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through the house also a large stove in the Selar with pipes through the house to heat all the rooms. also gas pipes through the house and permanent wash tubs they all appear to live comfortable each have a large garden but it cost them as much to hire the work done as the vegetables are worth we have a neighbor from St. Johns in the British dominions they say it cost more to live here than there 25 pr ct there is 3 shoe market shops all Germans, I can't tell how many Irish and German laborers they build houses worth from 500 to 1000 dol they can borrow half the money from a building loan association instituted here. they get cheap lots outside the village say 150 to 250 dol, 50 by 100 feet servant girls from 10 to 15 dol pr month places plenty which makes them very saucy and disagreeable we pay from 1 to 1 1/4 dol pr day for washing done, we have a neighbor from Sussex Co some 40 miles North; he says there are 3000 swedes at work in the mines they are very sober and good citizens. we had a dry May in this vicinity which made the hay crop very light we have plenty of rain since; wheat and oats & rye was good & potatoes, and tomatoes. there is a many strawberries and raspberries and blackberries raised here for market. so we have plenty of fruit from June they bring abundance from the South in May, also sweet potatoes a month earlier than Jersey. my wife has a nephew that moved 1500 miles west to Mesurie state on accorent of his wives health as it is a very high latitude she was asthmatically she is better. he says the land is very rich and provisions very cheap and plenty abundance of fruit and a very healthy climate but money very scarce the rate of Interest 10 or cent and often a bones to pay to get it. he says people are moving from there further west as fast as they can sell out sheer improved homes and make a few hundred dollars i think this is the way

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all over the United States and Canada too people are not as contented here as in England the country is so extensive and so much money made by the continued rise of property, land in the vicinity of towns here as risen from 2 to 5 times its value within a few years. I believe that worldly prosperity is by no means a blessing as pride and vanity has increased here to an enormous extent both in the Church and the world the great object here is making money multitudes more are asking the question, what must I do to get rich then. "What must I do to be saved." still there is more money given for religious purpose than ever was known last year the united presbyterian church asked for 5 millions dollars as thank offering they recd over 7 1/2 millions all to be used for promoting the cause of religion in its different phases after all a large majority of the people have enough to do to make both ends meet and tie by care and industry there are thousands of travelers destitute of home or money but the cause is mostly idleness & interference but this world is a little like a bee hive plenty of drones living on the labors of the industerous bees. My neighbors daughter married a minister and moved 2000 miles NW it was so cold in winter she could not live their so they have moved 500 miles S.E so I see there is nothing permanent here. this is not our rest. but what a blessing that "there is rest remains for the people of God." may we all seek & find it. I have just received a Lincoln paper dated Aug 11 I receive one form Wm & Eliz. now and then I sent Wm one last week I shall send Eliz one next I send you one or 2 a month. I hope we shall write oftener. Thos. Jackson was here this summer he said he had recd a letter from you in the spring I am glad his sons are become friendly Thos is become wealthy. I fear it is not a blessing to them.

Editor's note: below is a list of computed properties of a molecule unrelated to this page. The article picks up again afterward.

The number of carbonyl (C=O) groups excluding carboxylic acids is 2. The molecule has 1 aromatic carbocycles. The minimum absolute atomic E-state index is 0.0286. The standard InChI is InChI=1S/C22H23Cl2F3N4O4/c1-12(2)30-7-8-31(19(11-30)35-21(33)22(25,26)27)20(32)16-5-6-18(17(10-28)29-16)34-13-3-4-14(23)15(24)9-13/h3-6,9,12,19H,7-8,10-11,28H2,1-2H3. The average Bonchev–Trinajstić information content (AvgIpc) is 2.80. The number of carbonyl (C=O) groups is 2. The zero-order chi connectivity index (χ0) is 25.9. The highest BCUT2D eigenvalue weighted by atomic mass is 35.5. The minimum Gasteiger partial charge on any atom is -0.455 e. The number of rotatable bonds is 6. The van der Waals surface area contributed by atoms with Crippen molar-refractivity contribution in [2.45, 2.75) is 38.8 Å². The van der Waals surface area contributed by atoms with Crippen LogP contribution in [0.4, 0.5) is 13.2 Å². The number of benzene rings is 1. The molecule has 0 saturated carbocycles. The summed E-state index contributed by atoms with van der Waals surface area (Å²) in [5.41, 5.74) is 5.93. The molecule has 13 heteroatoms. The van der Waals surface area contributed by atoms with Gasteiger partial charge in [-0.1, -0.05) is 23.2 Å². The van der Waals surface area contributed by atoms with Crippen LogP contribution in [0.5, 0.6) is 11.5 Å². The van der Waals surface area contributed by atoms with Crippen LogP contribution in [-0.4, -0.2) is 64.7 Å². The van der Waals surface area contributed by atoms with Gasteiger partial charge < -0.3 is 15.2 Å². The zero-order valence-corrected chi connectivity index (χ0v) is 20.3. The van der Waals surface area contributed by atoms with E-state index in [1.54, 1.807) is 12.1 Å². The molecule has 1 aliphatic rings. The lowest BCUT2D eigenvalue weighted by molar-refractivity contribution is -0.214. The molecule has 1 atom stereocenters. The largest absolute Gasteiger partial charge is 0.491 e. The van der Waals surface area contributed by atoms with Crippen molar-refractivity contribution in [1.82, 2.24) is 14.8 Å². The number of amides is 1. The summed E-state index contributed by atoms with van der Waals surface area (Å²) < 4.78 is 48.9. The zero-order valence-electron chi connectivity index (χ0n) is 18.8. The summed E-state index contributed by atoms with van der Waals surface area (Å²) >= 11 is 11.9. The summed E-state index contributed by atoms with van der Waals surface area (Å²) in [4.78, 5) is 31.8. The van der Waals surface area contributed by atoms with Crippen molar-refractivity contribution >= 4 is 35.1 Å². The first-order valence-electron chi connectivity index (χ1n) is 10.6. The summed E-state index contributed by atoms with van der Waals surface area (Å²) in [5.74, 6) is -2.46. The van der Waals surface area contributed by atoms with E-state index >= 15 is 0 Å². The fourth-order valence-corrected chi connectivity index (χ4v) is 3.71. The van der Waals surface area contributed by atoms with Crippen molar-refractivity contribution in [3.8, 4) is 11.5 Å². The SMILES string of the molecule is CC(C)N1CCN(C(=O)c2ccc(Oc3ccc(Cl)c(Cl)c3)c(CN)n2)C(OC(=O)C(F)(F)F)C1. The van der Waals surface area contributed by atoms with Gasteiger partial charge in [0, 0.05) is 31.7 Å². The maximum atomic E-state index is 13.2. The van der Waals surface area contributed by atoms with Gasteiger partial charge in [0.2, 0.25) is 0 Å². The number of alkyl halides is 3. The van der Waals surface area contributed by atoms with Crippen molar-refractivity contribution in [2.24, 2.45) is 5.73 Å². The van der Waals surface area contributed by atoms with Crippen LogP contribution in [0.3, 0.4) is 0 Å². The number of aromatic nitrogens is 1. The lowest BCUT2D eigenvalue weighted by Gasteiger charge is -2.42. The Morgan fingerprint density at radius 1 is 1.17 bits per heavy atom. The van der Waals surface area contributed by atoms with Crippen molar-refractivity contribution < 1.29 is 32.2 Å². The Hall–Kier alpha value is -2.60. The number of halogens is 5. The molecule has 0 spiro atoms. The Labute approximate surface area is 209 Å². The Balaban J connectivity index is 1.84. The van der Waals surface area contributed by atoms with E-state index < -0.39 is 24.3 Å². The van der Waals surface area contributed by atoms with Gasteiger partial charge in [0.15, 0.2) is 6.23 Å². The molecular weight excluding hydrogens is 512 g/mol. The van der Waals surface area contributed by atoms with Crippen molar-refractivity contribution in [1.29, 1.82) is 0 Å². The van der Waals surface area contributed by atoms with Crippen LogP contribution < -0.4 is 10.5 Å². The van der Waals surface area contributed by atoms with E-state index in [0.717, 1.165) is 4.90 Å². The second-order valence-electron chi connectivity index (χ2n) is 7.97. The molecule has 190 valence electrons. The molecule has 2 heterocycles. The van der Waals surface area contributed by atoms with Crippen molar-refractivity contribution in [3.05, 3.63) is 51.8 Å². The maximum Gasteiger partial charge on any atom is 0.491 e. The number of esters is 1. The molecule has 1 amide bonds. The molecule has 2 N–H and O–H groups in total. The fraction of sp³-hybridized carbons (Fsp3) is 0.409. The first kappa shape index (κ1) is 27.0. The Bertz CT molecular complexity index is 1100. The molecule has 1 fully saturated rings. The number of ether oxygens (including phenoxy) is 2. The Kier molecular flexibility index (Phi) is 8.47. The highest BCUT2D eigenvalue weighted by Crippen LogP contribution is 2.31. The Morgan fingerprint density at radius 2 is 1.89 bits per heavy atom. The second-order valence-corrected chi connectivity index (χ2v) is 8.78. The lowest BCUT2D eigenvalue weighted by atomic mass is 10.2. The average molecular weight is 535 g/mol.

Front of envelope: (Stamps removed!)
Mr Caleb Slater
Eastwood (crossed out)
Langley Mil
Eng Europe
Metuchen 9/6
Nottingham SP 20 71
NL??? Sep 7

Rear of Envelope
Post Marks:
Eastwood Sep 20 71
Nottingham Sep 20 71


This is the first we hear about Thomas Jackson's two sons. Thomas Jnr and Henry, falling out. It may have been little more than a passing family spat or it might reflect some more serious issue. Thomas Jr was the older sibling but was chronically unwell and died prematurely at the age of 41. In later years, Henry was the one to partner with his father and eventually took over the whole business.

We have no idea why cousin John Watson held the opinion that TJ's wealth "was not a blessing to them". That remark may have been a reflection of the fact that John Watson constantly thought that Thomas Jackson was no following the teachings of the Church.